Review Price free/subscription
Navigation is similar to that of the MSI player I reviewed here, but somehow it’s a lot less painful to use. There are no silly 3D icons, no pointless colour screen and therefore no needless photo viewing. Instead there’s just an easy to read four line LCD display. When a track is playing you’ll find the Album playing, a scrolling track title, the format, the sound preset, the volume level, the time elapsed and the number of the track on the player.
Press menu on the top of the player and the forward and back keys to move between icons. Pressing the stop button brings up the list of folders. However, the player doesn’t show ID3 tags, just file names. I don’t like this but some prefer it. Volume controls are located on the rounded top side of the player, and it does feel quite natural to hold it in the hand and change volume. There’s a hold button on the underside to avoid unintended button presses.
Inside the settings menu you’ll find EQ presets, which I found necessary to beef up a rather thin sound, even on my preferred Koss Porta Pro headphones, which are quite bassy. I stuck with the rock preset to correct this.
The supplied headphones are better than average for bundled phones with plenty of snap, in the sound and have braided cords with a neck strap.
In settings you’ll also find a sleep timer, so you can leave it on as you drift off into the land of nod, and not waste the battery. The final feature of note is an analogue line-in recording mode, which creates files in MP3 format. The line-in and USB port is located underneath a plastic cover that sits flush to the player.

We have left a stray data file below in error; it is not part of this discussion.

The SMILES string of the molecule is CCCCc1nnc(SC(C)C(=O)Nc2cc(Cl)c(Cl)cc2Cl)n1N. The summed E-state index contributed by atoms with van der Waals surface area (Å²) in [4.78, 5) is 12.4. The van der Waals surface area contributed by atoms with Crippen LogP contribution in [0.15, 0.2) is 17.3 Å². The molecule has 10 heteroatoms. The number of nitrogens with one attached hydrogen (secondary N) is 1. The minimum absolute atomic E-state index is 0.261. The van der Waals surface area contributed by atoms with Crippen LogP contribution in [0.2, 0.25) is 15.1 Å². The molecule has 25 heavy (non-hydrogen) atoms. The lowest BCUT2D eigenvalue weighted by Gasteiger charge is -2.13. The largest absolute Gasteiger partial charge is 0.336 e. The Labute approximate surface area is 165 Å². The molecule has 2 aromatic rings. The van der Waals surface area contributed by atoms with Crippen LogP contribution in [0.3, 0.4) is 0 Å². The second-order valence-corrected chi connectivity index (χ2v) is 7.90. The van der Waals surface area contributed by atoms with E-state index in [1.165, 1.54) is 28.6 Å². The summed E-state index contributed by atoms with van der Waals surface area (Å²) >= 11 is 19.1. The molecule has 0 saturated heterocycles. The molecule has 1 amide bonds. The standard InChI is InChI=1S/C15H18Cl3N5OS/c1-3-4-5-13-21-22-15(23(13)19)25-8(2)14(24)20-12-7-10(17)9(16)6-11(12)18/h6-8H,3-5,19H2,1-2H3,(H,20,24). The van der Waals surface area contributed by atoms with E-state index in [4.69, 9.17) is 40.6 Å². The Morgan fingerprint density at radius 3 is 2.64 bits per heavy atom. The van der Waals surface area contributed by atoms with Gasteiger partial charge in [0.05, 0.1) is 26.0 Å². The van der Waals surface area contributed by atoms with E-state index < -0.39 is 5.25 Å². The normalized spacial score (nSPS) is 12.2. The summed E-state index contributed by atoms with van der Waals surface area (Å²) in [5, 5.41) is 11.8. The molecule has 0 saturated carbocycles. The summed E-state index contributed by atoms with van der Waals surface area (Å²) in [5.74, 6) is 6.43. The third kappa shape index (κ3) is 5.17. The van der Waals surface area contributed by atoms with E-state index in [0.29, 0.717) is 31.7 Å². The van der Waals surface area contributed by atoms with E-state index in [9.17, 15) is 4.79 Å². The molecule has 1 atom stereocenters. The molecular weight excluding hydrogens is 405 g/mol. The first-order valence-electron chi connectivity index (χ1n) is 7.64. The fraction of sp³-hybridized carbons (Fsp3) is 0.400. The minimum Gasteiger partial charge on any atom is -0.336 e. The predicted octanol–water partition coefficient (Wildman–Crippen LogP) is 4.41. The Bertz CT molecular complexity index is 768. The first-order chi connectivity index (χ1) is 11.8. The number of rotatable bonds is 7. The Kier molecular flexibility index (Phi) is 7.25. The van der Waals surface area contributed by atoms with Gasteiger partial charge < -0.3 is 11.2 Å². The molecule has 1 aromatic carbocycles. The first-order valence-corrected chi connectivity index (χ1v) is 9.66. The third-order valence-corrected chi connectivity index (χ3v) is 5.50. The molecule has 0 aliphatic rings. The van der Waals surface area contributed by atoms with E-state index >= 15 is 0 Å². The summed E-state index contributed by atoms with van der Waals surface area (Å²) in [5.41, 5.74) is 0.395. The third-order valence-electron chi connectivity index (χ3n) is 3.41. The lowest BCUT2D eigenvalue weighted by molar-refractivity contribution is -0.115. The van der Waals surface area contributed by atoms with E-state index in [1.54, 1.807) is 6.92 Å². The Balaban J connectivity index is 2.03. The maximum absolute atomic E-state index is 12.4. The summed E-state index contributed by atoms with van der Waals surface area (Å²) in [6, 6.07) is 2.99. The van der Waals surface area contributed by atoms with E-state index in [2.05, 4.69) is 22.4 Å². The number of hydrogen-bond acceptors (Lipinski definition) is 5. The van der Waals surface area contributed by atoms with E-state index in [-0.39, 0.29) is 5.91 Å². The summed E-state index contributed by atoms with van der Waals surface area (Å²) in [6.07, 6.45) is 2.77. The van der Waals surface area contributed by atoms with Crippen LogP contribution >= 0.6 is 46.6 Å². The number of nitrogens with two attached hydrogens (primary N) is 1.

Overall, I must admit that I generally really don’t care for inexpensive MP3 players, as they are usually quite awful. However, I was pleasantly surprised that name aside, the Alneo is a surprisingly inoffensive, simple to use MP3 player.
JVC has clearly taken steps to make this device feel a cut above the normal bargain-bin audio player. However this is possibly the reason that it lacks the value appeal that many of these devices have. At £79 for only 512Mb of storage it’s not great value. If you’re looking for a digital audio player with my preconceptions or expectations there’s no reason not to spend an extra 20 quid, get a 1GB iPod nano and be done with it.
However, if you really want line-in recording, to play WMA or just hate Apple, then this is a perfectly decent choice, even if it’s not outstanding value.
The capacity isn’t that impressive for the money but with its good-in-the-hand feel and funky colouring, the JVC Alneo XA-F57 has charm enough to raise itself above the run-of-the-mill. If you need line-in and WMA support it’s worth considering - if not, buy an iPod nano.